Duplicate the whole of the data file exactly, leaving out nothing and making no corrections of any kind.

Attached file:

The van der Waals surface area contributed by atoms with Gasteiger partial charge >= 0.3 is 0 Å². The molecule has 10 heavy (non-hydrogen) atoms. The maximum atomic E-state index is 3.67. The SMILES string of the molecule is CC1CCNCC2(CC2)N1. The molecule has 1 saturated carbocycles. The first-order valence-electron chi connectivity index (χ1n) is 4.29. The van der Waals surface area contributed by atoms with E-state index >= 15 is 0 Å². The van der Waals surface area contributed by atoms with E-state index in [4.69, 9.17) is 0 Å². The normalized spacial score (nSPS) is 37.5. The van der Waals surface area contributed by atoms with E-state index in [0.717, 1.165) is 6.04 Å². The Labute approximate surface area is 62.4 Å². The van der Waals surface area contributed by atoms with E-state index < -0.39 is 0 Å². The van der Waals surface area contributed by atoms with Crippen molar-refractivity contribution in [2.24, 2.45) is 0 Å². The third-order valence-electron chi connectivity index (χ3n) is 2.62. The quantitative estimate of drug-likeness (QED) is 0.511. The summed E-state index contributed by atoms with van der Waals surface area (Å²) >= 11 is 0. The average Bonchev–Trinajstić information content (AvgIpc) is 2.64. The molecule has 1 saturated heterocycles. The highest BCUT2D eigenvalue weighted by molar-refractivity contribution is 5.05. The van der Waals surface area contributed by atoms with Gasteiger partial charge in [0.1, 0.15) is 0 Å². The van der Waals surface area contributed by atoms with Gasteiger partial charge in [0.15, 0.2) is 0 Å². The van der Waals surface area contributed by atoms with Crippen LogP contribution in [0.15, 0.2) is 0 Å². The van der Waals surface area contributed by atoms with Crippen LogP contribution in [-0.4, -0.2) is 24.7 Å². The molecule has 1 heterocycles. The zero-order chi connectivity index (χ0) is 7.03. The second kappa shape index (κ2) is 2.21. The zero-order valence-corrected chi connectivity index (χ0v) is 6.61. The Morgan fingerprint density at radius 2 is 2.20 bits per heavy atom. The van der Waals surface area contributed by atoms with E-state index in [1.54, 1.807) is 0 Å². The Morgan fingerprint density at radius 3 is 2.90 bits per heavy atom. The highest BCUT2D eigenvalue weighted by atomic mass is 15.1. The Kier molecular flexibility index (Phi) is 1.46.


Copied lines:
The van der Waals surface area contributed by atoms with Gasteiger partial charge >= 0.3 is 0 Å². The molecule has 10 heavy (non-hydrogen) atoms. The maximum atomic E-state index is 3.67. The SMILES string of the molecule is CC1CCNCC2(CC2)N1. The molecule has 1 saturated carbocycles. The first-order valence-electron chi connectivity index (χ1n) is 4.29. The van der Waals surface area contributed by atoms with E-state index >= 15 is 0 Å². The van der Waals surface area contributed by atoms with E-state index in [4.69, 9.17) is 0 Å². The normalized spacial score (nSPS) is 37.5. The van der Waals surface area contributed by atoms with E-state index in [0.717, 1.165) is 6.04 Å². The Labute approximate surface area is 62.4 Å². The van der Waals surface area contributed by atoms with E-state index < -0.39 is 0 Å². The van der Waals surface area contributed by atoms with Crippen molar-refractivity contribution in [2.24, 2.45) is 0 Å². The third-order valence-electron chi connectivity index (χ3n) is 2.62. The quantitative estimate of drug-likeness (QED) is 0.511. The summed E-state index contributed by atoms with van der Waals surface area (Å²) >= 11 is 0. The average Bonchev–Trinajstić information content (AvgIpc) is 2.64. The molecule has 1 saturated heterocycles. The highest BCUT2D eigenvalue weighted by molar-refractivity contribution is 5.05. The van der Waals surface area contributed by atoms with Gasteiger partial charge in [0.1, 0.15) is 0 Å². The van der Waals surface area contributed by atoms with Gasteiger partial charge in [0.15, 0.2) is 0 Å². The van der Waals surface area contributed by atoms with Crippen LogP contribution in [0.15, 0.2) is 0 Å². The van der Waals surface area contributed by atoms with Crippen LogP contribution in [-0.4, -0.2) is 24.7 Å². The molecule has 1 heterocycles. The zero-order chi connectivity index (χ0) is 7.03. The second kappa shape index (κ2) is 2.21. The zero-order valence-corrected chi connectivity index (χ0v) is 6.61. The Morgan fingerprint density at radius 2 is 2.20 bits per heavy atom. The van der Waals surface area contributed by atoms with E-state index in [1.54, 1.807) is 0 Å². The Morgan fingerprint density at radius 3 is 2.90 bits per heavy atom. The highest BCUT2D eigenvalue weighted by atomic mass is 15.1. The Kier molecular flexibility index (Phi) is 1.46.